In response to EFA's request that FOI fees be reduced or not imposed on the detailed public interest grounds set out in EFA's letter, the OFLC said:
"You have submitted that it is in the public interest for citizens to have access to information that would enable them to engage in debate about the merits or otherwise of classification decisions of the Classification Boards.
[Note: EFA submitted a number of other grounds, that the OFLC did not address in its response.]I consider that the Classification Boards provide information about, and are accountable for, classification decisions regarding Internet content in a number of ways, including:
1) the annual report, which provides information about Classification Board and Classification Review Board decisions regarding Internet content;
[Note: EFA requested information that is not in such reports. Such reports provide information about classification of some offline material, but not similar information about any online material.]2) the classification guidelines, which are available free of charge from both the OFLC and the OFLC web site; and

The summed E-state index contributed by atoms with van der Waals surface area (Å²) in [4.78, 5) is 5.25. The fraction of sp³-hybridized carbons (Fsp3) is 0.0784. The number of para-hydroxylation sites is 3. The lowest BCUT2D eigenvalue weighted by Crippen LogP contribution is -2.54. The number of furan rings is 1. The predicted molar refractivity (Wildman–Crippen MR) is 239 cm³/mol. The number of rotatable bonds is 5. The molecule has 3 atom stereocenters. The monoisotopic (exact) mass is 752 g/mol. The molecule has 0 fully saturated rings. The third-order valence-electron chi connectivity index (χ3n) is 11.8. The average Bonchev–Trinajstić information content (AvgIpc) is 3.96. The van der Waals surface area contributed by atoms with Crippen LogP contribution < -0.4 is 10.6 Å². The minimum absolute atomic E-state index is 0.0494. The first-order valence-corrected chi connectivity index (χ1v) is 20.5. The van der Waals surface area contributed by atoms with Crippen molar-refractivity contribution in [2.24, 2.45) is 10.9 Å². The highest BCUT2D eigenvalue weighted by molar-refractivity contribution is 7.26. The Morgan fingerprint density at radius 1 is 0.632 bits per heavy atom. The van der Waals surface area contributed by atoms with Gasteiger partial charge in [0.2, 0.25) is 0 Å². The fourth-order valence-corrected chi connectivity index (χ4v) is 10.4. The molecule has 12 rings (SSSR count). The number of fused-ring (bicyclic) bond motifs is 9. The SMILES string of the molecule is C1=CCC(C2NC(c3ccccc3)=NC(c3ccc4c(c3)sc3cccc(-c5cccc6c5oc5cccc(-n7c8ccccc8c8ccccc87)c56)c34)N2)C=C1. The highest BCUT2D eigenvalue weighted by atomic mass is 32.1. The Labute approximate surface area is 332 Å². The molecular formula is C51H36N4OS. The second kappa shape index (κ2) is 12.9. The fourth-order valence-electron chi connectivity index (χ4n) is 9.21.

[Note: EFA requested information about classification of specific online content, similar to that provided in the OFLC database about offline content, not general "guidelines".]3) information about the prescribed classification fees, which is available free of charge from both the OFLC and the OFLC web site.[Note: The prescribed fees do not mention Internet content and do not provide the information that EFA requested.]
Given that information about Internet content classification decisions is already available and accountability mechanisms are in place, I do not find that there is a general public interest in providing access to the documents in question for this reason."